We’re just over
three four months out from the election, and Democrats are resigning themselves to the fact that, with the help of big dollar donations to outside groups, Republicans are going to handily out-raise them this cycle. President Obama is emailing supporters warning that he’ll be the first presidential incumbent to raise less than his opponent. Conservative SuperPACs and other groups fronting money from anonymous wealthy Republicans want to make examples of vulnerable Democratic Senate incumbents this November.
And yet, wealthy Democratic donors just haven’t stepped up — to the great frustration of party operatives.
Today, Sen. Sherrod Brown — one of the main targets of this spending tsunami — sat down with us and talked about why Democrats can’t reach parity with Republicans under prevailing circumstances. And I think his views get at two key differences between the parties.“Part of it is if George Soros wanted to give $50 million to our side, and we won, he wouldn’t get any material gain. When [Harold] Simmons from Texas, and the Koch brothers, and Adelson and these guys, they give their 10 or 20 or 50 million each, they get great benefit if their side wins. They get tax cuts, they get weaker environmental laws, they get anti-labor rules,” Brown said. “There is so much more incentive for them to do it.”
But it’s not just about Republican means and motives. As Brown put it, “A number of wealthy Democrats just think it’s unseemly to put this kind of money into these political campaigns. They really don’t like — morally, they have some moral objections. I mean, we hear that frequently. Their side doesn’t seem to have any of those. Because for them it’s an investment, like investing in a new company — only this is one with really big payoffs.”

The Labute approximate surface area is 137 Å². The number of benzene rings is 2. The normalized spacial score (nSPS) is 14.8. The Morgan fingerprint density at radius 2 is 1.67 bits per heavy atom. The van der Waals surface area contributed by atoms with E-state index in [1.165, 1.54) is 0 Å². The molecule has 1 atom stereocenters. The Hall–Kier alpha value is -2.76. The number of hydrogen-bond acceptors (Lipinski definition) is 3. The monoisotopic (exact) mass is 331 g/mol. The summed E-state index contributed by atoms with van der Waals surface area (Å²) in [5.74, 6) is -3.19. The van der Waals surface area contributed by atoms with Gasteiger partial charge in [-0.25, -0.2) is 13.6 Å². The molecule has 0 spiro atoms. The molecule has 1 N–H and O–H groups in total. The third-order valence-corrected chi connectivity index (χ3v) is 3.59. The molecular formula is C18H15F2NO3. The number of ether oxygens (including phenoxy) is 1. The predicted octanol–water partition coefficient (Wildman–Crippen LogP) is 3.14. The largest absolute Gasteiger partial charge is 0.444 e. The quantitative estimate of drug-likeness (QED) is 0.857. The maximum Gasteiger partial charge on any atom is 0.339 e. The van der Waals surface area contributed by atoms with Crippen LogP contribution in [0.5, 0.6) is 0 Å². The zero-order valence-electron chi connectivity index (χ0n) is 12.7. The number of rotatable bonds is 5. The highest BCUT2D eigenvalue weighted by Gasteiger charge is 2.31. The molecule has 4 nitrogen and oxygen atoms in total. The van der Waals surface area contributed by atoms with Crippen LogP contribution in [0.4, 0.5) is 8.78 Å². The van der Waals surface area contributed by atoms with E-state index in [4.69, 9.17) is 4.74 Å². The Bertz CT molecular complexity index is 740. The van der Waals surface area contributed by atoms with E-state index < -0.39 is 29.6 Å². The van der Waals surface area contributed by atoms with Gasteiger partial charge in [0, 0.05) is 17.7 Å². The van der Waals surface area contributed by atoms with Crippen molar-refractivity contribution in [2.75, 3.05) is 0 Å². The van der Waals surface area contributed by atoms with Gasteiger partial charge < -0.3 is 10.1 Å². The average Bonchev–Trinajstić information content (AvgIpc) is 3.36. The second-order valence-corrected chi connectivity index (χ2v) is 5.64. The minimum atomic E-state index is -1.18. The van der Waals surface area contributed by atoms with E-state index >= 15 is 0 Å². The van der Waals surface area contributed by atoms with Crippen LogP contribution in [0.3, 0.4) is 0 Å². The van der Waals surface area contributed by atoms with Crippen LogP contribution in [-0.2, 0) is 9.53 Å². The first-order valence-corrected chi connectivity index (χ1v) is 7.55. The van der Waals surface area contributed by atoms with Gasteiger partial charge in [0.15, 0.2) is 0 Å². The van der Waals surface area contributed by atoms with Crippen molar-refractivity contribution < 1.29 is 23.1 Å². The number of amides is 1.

Part of this goes back to a little-discussed but key reality underlying the different incentives Democratic and Republican supporters face, given existing electoral and lobbying rules. To a greater extent than is true for Democrats, Republican donors can view this kind of giving in simple transactional terms. The cost of doing business.
But that can’t explain it all. There are plenty of rent-seekers in Democratic politics, too, and even if they’re out-moneyed by their GOP counterparts, that still doesn’t explain the yawning gap in outside spending.
So what does? At the risk of veering into pop psychology, I think what we’re witnessing in Democratic fundraising is a phenomenon familiar to anybody who watched Democratic politicians struggle so mightily with a consensus platform in 2009 and 2010 — an aversion to using existing rules to maximum political benefit, if doing so exposes a level of hypocrisy, or risks entrenching dangerous political norms.
In 2009, a fear of future reprisals for aggressively using the budget process to advance large pieces of Obama’s agenda largely trumped the party’s commitment to that very agenda. In 2012 a moral objection to the idea of a handful of rich people flooding the airwaves is trumping the commitment to certain other purposes (safety net spending, tax equity, the Affordable Care Act, whatever else is at stake this election).
There are big differences between the two scenarios. And it’s at least arguable that Democrats and their donors will come to regret it if they embrace (and therefore, perhaps, ratify) the post-Citizens United status quo. But at another level I think it’s a surface manifestation of deeper liberal discomfort with seizing advantage and doing uncomfortable things in the service of loftier goals. Right or wrong, that squeamishness doesn’t exist on the right to nearly the same extent.